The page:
A subtrope of the Extranormal Institute, but rather than paranormal power the students have Royal Blood.
Conveniently, it mixes every little girl's dream of being a princess with the modern duty of going to school.
For that reason, young girls are usually the target audience and, consequently, it tends to be an all-girl school. After all, princes are a less interesting population, aren't they? Even if a Prince Charming sister school exists, their pupils will only ever be seen when invited for Dances and Balls. Due to the audience's age, it will usually be an elementary school.
Don't expect lessons like maths or literature, rather poise, curtsy, waltz, good manners, arts, horse riding lessons, and sometimes Fencing, as well. In a nutshell, Lessons in Sophistication. If the setting is Medieval European Fantasy (which is common), expect magic lessons.
Don't expect a typical school building, either. Instead, expect something like a huge Bright Castle. More often than not it will be a Boarding School, with a fancy collective dormitory room: pink walls, canopy beds and satin sheets. Expect a banquet room instead of a cafeteria, throne-shaped chairs in the classroom, and a carriage instead of a school bus. The school dance will be a fancy ball in a dedicated ballroom.
The students will wear a Pimped-Out Dress on a daily basis and a tiara at all times, even in bed. High-Class Gloves may or may not be included. An army of maids will usually take care of them, brought by pupils themselves if not provided by the school.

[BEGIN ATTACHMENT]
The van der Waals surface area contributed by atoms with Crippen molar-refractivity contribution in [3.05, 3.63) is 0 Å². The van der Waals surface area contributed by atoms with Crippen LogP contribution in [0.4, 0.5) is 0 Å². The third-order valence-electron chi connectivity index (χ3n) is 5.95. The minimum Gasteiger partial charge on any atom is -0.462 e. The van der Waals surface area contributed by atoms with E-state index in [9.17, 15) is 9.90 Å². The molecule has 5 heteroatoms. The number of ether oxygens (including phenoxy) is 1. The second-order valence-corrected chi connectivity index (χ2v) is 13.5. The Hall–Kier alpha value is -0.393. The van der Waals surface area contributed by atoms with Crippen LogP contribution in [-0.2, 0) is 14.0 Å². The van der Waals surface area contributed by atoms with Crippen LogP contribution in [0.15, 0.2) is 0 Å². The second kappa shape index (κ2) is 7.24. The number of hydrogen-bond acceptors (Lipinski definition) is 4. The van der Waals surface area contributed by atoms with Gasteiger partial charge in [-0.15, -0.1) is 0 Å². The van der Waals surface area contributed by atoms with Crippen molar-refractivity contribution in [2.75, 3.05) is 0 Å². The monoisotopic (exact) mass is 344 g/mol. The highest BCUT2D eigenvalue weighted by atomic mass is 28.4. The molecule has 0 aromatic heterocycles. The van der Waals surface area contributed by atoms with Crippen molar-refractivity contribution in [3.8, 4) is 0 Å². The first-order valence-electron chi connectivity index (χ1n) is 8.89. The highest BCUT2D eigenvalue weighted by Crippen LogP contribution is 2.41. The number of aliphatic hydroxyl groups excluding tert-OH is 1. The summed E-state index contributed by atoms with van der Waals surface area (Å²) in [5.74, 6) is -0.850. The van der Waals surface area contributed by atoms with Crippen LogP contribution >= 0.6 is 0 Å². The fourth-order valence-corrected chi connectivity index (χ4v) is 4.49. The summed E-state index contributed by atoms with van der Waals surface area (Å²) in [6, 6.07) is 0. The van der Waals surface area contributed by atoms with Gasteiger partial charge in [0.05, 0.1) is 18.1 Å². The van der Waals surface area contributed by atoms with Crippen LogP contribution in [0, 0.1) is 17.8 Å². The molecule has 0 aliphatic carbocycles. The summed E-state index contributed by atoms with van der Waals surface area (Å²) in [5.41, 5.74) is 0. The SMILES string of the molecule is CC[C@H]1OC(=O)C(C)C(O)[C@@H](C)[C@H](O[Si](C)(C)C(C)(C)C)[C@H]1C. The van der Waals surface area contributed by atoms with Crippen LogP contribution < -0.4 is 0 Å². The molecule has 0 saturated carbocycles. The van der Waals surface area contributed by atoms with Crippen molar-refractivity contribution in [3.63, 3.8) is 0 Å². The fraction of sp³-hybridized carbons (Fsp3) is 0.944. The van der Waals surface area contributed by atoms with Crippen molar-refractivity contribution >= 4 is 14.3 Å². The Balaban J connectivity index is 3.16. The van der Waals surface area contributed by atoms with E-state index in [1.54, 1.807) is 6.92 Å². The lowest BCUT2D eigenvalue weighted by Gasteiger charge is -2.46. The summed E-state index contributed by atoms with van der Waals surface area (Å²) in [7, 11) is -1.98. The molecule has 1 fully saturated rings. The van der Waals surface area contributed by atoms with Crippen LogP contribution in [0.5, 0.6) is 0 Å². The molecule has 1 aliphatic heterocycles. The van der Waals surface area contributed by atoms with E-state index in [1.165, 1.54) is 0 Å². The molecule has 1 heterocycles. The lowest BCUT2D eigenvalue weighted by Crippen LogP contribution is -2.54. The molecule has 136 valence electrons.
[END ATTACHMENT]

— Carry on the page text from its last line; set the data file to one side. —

The local Alpha Bitch will be an heiress, from a powerful empire and/or richer family than anybody else. She will usually pick on the "poor" princesses from the smallest kingdoms or with a commoner past.
The main protagonist will usually be of the latter type who never knew she had Royal Blood, or was given a scholarship by an Anonymous Benefactor, making her a perfect Audience Surrogate. Otherwise, she'll be familiar with her royal heritage, but ignorant of the school subjects. Being The Hero, she'll be Spoiled Sweet.
Teachers will be kings, queens, or fairies. There is Fridge Logic in this, such as wondering why the monarchs are teaching rather than ruling their countries, or just how many monarchies there are in the world to support such a large student body?
In Real Life, schools for royal children never existed. Princesses, as well as other nobles, were home schooled before the advent of compulsory school. Modern princes and princesses attend upper class academies amongst commoners since, logically, there aren't enough royal children to justify a school.
Note: In shojos mangas, schools with the exact appearance of royals academies will show up frequently. They're set in a castle, including a ball room, but it's co-educational and students wear ordinary uniforms because they are filthy rich rather than royal. Examples include Mei-chan no Shitsuji school, Ohtori Academy, Ouran Academy, St. Marie Academy, and so on. A case could be made for including Hope's Peak in the list, but that turned out to be very false advertising.